The twelfth of the twelfth of the twelfth. What better time to start a new blog!
One concern (amongst the general worry that with the global recession it's getting harder and harder to earn a living with our writing) that was raised at our agent's authors dinner in London on the 10th was the dichotomy between traditional publishing and the recent ability to self-publish.
Most of us at the dinner rely on the first, and it's true that to a large extent it's the easier option. The publisher provides the finance, the editing, the promotion and the publicity: all the writer has to do is write. Admittedly, they may not be writing quite what they want to write: we rely very much on publishers commissioning specific works written to attract a specific demographic, and if we want to pay the bills we have to abide by the brief (the challenge then is to write what's required while still injecting our own personality and ideas!) But we don't have to promote the books ourselves, at least, not to the same extent.
Well, that's how it used to work: these days publishers have started demanding their authors get involved in the publicity machine and provide their own self-promotion through interviews, workshops and the like. We've seen it recently, with both Dawn French and Roger Moore appearing on TV in The One Show to promote their recent books. (I'll save my opinion on the cult of personality for another post!) While this is fine if you are an extrovert writing on a subject that lends itself to such things, it's not so good if you are shy, introverted or a private person. And let's face it, most serious writers are. We live to write. It's what we do. The thought of going out and bragging about it is horrifying.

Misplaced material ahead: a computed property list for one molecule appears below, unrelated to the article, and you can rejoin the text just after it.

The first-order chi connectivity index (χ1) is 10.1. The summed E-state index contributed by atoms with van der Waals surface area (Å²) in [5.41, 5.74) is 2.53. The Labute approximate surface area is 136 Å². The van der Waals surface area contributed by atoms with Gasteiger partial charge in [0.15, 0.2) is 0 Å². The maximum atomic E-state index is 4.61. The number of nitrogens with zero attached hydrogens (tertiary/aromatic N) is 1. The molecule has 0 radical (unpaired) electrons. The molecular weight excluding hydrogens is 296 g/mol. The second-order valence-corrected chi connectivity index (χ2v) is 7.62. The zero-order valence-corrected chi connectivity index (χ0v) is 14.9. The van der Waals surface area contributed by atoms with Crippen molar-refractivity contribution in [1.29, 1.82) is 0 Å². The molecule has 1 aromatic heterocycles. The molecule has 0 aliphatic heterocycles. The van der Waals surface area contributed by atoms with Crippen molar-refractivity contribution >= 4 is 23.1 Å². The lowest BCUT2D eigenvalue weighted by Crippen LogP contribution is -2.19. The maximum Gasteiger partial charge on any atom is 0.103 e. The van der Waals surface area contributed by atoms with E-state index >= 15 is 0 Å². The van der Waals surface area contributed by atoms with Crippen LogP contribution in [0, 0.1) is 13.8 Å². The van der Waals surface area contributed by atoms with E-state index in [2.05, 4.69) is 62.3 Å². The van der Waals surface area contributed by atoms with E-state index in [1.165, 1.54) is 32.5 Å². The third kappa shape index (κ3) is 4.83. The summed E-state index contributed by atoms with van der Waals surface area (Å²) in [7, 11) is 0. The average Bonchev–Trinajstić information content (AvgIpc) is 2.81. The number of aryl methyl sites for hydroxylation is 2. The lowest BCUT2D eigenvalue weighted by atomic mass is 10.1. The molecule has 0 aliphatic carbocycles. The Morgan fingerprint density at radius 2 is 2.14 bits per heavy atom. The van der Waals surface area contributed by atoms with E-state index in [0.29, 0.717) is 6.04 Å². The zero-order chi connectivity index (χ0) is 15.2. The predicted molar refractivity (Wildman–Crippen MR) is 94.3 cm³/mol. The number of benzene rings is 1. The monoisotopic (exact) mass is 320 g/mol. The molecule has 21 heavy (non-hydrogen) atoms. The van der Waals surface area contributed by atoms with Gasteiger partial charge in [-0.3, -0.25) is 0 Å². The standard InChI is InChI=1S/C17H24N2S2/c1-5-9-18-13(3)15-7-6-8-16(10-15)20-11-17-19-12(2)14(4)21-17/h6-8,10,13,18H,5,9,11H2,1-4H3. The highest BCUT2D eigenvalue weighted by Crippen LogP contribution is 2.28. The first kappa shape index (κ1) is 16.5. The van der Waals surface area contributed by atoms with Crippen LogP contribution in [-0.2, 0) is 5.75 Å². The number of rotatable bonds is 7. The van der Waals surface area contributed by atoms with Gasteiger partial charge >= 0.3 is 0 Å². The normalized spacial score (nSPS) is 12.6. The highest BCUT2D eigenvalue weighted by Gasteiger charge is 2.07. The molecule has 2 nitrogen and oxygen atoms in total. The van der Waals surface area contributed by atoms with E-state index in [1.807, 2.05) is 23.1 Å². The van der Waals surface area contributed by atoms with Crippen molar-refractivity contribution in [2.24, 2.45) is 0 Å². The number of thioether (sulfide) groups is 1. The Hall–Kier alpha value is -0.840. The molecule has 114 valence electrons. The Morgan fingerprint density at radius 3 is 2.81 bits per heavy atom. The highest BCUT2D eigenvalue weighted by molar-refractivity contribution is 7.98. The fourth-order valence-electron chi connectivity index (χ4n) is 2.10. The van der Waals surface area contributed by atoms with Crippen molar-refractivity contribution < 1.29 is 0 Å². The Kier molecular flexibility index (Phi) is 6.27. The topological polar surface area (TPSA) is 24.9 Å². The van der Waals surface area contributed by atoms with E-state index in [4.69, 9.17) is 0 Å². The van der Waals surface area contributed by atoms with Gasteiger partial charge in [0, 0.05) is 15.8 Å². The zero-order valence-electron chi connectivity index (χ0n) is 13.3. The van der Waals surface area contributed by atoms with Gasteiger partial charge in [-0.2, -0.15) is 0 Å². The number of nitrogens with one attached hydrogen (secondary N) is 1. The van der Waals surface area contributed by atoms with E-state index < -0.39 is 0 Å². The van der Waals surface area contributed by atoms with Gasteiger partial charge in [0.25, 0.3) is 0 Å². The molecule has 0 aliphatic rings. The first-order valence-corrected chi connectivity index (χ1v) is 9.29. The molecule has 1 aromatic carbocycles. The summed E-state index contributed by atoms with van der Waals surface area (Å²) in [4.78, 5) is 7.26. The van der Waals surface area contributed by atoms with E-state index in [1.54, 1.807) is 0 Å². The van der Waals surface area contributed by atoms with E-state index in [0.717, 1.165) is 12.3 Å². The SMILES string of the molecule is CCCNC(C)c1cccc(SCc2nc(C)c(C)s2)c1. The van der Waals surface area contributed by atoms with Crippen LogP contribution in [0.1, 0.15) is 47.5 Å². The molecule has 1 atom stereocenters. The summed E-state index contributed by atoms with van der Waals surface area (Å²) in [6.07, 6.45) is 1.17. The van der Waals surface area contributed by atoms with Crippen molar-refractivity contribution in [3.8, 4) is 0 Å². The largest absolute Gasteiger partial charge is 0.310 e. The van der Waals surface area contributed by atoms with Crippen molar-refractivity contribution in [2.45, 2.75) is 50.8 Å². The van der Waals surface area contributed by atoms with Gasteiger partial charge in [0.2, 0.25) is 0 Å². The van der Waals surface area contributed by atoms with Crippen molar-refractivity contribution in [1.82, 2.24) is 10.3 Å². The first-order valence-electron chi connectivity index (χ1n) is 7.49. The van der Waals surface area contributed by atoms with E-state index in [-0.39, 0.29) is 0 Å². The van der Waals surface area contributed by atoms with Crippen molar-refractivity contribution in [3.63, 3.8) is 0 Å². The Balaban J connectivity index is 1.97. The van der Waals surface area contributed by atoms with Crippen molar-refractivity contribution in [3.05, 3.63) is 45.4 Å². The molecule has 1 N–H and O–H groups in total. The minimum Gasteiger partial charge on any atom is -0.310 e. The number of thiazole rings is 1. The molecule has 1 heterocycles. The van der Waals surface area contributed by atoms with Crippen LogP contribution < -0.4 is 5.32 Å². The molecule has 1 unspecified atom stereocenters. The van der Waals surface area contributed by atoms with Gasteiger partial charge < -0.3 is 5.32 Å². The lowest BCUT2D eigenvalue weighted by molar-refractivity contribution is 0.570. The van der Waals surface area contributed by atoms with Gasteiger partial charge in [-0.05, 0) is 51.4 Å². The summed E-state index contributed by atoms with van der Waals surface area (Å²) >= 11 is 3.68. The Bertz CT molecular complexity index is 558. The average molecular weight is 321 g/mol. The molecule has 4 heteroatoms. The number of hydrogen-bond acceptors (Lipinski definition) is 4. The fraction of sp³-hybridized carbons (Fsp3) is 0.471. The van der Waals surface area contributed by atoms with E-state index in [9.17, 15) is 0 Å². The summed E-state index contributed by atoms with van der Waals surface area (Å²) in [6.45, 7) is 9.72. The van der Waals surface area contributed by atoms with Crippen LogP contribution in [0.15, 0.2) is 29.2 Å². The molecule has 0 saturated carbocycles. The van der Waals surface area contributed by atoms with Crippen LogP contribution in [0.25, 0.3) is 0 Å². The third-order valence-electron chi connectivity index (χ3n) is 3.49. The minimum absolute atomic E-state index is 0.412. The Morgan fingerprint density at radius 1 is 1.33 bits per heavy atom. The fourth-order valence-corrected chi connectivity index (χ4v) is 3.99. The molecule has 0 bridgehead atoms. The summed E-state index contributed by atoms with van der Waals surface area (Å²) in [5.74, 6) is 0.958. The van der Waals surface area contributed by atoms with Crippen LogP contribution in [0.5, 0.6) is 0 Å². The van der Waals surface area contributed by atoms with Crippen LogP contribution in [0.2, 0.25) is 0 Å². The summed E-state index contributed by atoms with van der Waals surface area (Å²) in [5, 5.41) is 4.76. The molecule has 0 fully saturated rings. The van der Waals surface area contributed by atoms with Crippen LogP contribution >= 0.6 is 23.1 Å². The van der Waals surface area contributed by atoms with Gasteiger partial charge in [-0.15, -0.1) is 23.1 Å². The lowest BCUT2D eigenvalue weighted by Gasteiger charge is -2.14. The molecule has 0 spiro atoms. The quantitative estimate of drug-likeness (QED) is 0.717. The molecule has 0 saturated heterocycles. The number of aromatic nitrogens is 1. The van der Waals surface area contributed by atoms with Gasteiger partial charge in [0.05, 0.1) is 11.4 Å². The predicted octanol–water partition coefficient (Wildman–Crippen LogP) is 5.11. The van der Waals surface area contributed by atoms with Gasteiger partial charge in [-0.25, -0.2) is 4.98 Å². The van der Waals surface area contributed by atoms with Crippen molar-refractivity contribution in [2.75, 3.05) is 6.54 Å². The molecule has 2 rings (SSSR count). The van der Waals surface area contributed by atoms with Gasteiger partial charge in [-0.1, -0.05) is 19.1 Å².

Yet that is an intrinsic element of self-publishing. No-one is going to do the promotion for you - you have to do it yourself.
A major problem with self-publishing - with any publishing, really - is that it's too easy to get lost in the noise. There are a huge number of books available now, some of them so godawful you can barely get beyond the first chapter. Some of them are traditionally published (most of us can think of a certain series of badly written books by someone who claimed to know nothing about the subject) but most of them are, unfortunately, self-published. I once had to review a first novel by a young... I hesitate to call him/her a 'writer' as I believe he/she would have had difficulty writing a coherent shopping list... that I ended up throwing in the recycling as I didn't want anyone else to have to suffer it. (In my defence I did try to read it, got as far as page 35 before I gave up in disgust. The thing hadn't even been spell-checked, for Cthulhu's sake!)
And that brings up another problem with self-publishing - with no kind of quality control, it's already developed a Really Bad Reputation...
So - what do we do? Clinging to our traditional ideals and hoping things will get back to how they once were is no good - it's not going to happen. We need a rethink of our talents and skills and a new idea of how to make them work for us. No, I have no idea how that's going to work, but I shall make a start right now.
And report back when I have anything to report.